Most of this I wrote while being ferried over the Baltic Sea back to Germany, on a sunny and quiet crossing with few other travellers as the tourist season is yet to begin on Bornholm. Once I reached the habour of Sassnitz, I cycled into town, had some lunch and boarded the train to Kiel. A few very interesting conversations on the 5 hour train ride and reading in my lovely book. The book feels precious: ‘The Lady and The Monk by Pico Iyer. It is about his trip to Kyoto in the late 80s, beautifully describing the Japanese culture, funny intercultural encounters, his fascination with Zen, and Japanese poetry and it is about love. Reading it often makes me laugh out loud, even on the train, or feeling very touched.

Stone Circles in Cornwall

From my notes from a few days ago:

Yesterday I said good-bye to Cornwall and travelled on to Bath, a 6-hour train journey. Arriving here seems to have been a bit of a shock to my system.

I felt very happy and grounded and somehow cared for in Cornwall. The cared-for feeling was also mirrored in the connection to my airbnb host. We had a few interesting converstations in her kitchen which I could use to cook my meals and she was always ready to pick me up somewhere if the bus schedule was not cooperative with my walking schedule. Particularly after visiting the Boscaven-un stone circle I needed her. It was Sunday, the forcast had been for more snow, and I was ready for a day inside. But then when I woke up, the sun was shining from a blue sky, the ground was half frozen and I decided to walk to the stone circle, a 1,5 to 2 hour walk from the cabin. Beautiful scenary on the way, and I got lost only once and found my way again. On my map it looked like there was only one path to the circle which I took. It turned out to be the most muddy path I walked in Cornwall, some parts I could only walk because of the frost still in the earth, so I was not sinking in more than ankle deep into the mud. I was determined to get to the circle, climbed over fences to avoid deeper water holes and then there it was in the sunshine. It felt to me like a very powerful place, I walked around it three times, then asked if I could enter and did enter into the circle. Inside there was such a high vibration that it felt like a sound in the air, similar to the hissing or static that you can hear inside your head when in very deep meditation or when you put a shell to you ear. A very peaceful place. Standing in the middle I connected to each of the 19 stones one after the other (there might have been more stones when the circle was first built). I had a sense of different aspects or perspectives or frequencies coming from each stone as each stone is also different in size and shape, and all these perspectives coming together in peace, as a model for showing us that this is possible and letting us feel how strong such a wholesome place feels. I like the theory that some stone circles where built for that purpose, to create a perfectly balanced and aligned place for people to go to, to find balance if they had fallen out of it, and particularly spend time in such a circle during the changes of the wheel of the year, e.g. summer and winter solstice and equinoxes when our whole system needs to align to a new flow of energy to stay in balance.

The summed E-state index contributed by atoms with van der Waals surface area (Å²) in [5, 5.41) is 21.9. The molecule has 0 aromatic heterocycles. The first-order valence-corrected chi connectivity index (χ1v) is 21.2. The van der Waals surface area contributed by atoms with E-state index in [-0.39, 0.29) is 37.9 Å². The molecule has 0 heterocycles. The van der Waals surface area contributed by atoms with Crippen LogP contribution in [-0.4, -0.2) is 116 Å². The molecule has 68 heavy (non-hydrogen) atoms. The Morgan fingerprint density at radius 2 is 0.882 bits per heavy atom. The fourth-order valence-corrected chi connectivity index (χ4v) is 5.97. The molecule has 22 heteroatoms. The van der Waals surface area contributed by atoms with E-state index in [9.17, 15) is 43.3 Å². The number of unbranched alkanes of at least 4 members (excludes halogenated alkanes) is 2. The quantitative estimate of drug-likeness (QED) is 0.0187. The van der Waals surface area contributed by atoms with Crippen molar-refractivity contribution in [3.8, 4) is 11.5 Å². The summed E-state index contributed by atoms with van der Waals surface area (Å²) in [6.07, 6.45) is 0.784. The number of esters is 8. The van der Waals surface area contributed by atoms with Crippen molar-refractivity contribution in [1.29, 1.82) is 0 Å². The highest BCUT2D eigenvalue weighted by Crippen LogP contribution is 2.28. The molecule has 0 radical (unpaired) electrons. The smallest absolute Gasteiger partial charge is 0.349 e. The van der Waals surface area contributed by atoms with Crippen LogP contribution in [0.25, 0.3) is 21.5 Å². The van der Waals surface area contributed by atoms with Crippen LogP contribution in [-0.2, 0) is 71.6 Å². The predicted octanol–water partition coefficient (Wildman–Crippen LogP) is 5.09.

While being in the circle some clouds appeared in the sky and the coldness got to me. I needed to keep moving and found a different path to the next street and on the street to the next little village where I was hoping to catch a bus. But somehow I had misread the bus schedule. When I could not reach my airbnb host on her telephone I started walking another 1,5 miles to a bigger village where I would be able to catch a bus later in the day. But then she called back and came to pick me up. What a relieve, as after the experience in the circle I did not feel like sitting in a pub by myself, waiting for a bus.

I told her about the stone circle and she became curious and wanted to experience it too. So on my last day I took her, or better she took me in her car to the circle again and to two other interesting places. And we completed our outing with a lunch in Sennen Cove an old fishing village at the coast which I had visited before on my coastal walk and loved.

When I was writing these notes I sat in a square beside the Bath Abbey, listening to a man playing piano with lots of people sitting on the benches around him, enjoying his music. I don’t feel so much in balance here. Listening to the music felt soothing, but inside I am highly activated. Curious how this all belongs together.

Walking in Cornwall

Nearly two weeks in Cornwall already, it looks like such a small area on the map and there is so much to discover. I have extended my stay for another week, also because I love my cabin so much. And all the beauty! The snow cleared quickly and made room for milder days often with long sunny stretches.